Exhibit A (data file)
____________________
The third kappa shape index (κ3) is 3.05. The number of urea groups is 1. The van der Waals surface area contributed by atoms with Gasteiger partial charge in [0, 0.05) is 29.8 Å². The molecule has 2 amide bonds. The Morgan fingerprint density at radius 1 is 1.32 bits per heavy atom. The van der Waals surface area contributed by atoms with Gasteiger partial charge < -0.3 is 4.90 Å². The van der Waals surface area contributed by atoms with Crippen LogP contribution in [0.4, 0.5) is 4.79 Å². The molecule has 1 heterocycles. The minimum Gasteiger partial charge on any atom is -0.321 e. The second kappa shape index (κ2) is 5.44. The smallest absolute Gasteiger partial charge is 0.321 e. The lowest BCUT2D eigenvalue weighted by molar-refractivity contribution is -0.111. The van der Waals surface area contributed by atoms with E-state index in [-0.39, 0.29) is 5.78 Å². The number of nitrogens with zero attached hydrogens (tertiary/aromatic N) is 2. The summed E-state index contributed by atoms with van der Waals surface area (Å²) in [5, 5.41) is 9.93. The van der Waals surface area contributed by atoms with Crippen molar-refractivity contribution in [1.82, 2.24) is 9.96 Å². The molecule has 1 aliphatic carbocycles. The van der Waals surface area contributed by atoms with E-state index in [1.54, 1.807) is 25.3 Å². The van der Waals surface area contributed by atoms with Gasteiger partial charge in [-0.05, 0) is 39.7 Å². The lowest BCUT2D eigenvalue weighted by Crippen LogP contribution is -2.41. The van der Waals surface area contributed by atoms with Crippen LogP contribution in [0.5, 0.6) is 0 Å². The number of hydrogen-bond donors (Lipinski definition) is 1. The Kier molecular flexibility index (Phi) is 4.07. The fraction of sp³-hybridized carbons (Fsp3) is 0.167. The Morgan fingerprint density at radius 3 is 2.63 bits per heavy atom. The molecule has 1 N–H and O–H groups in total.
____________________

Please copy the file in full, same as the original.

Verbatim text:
The third kappa shape index (κ3) is 3.05. The number of urea groups is 1. The van der Waals surface area contributed by atoms with Gasteiger partial charge in [0, 0.05) is 29.8 Å². The molecule has 2 amide bonds. The Morgan fingerprint density at radius 1 is 1.32 bits per heavy atom. The van der Waals surface area contributed by atoms with Gasteiger partial charge < -0.3 is 4.90 Å². The van der Waals surface area contributed by atoms with Crippen LogP contribution in [0.4, 0.5) is 4.79 Å². The molecule has 1 heterocycles. The minimum Gasteiger partial charge on any atom is -0.321 e. The second kappa shape index (κ2) is 5.44. The smallest absolute Gasteiger partial charge is 0.321 e. The lowest BCUT2D eigenvalue weighted by molar-refractivity contribution is -0.111. The van der Waals surface area contributed by atoms with E-state index in [-0.39, 0.29) is 5.78 Å². The number of nitrogens with zero attached hydrogens (tertiary/aromatic N) is 2. The summed E-state index contributed by atoms with van der Waals surface area (Å²) in [5, 5.41) is 9.93. The van der Waals surface area contributed by atoms with Crippen molar-refractivity contribution in [1.82, 2.24) is 9.96 Å². The molecule has 1 aliphatic carbocycles. The van der Waals surface area contributed by atoms with E-state index in [1.54, 1.807) is 25.3 Å². The van der Waals surface area contributed by atoms with Gasteiger partial charge in [-0.05, 0) is 39.7 Å². The lowest BCUT2D eigenvalue weighted by Crippen LogP contribution is -2.41. The van der Waals surface area contributed by atoms with Crippen LogP contribution in [0.5, 0.6) is 0 Å². The number of hydrogen-bond donors (Lipinski definition) is 1. The Kier molecular flexibility index (Phi) is 4.07. The fraction of sp³-hybridized carbons (Fsp3) is 0.167. The Morgan fingerprint density at radius 3 is 2.63 bits per heavy atom. The molecule has 1 N–H and O–H groups in total.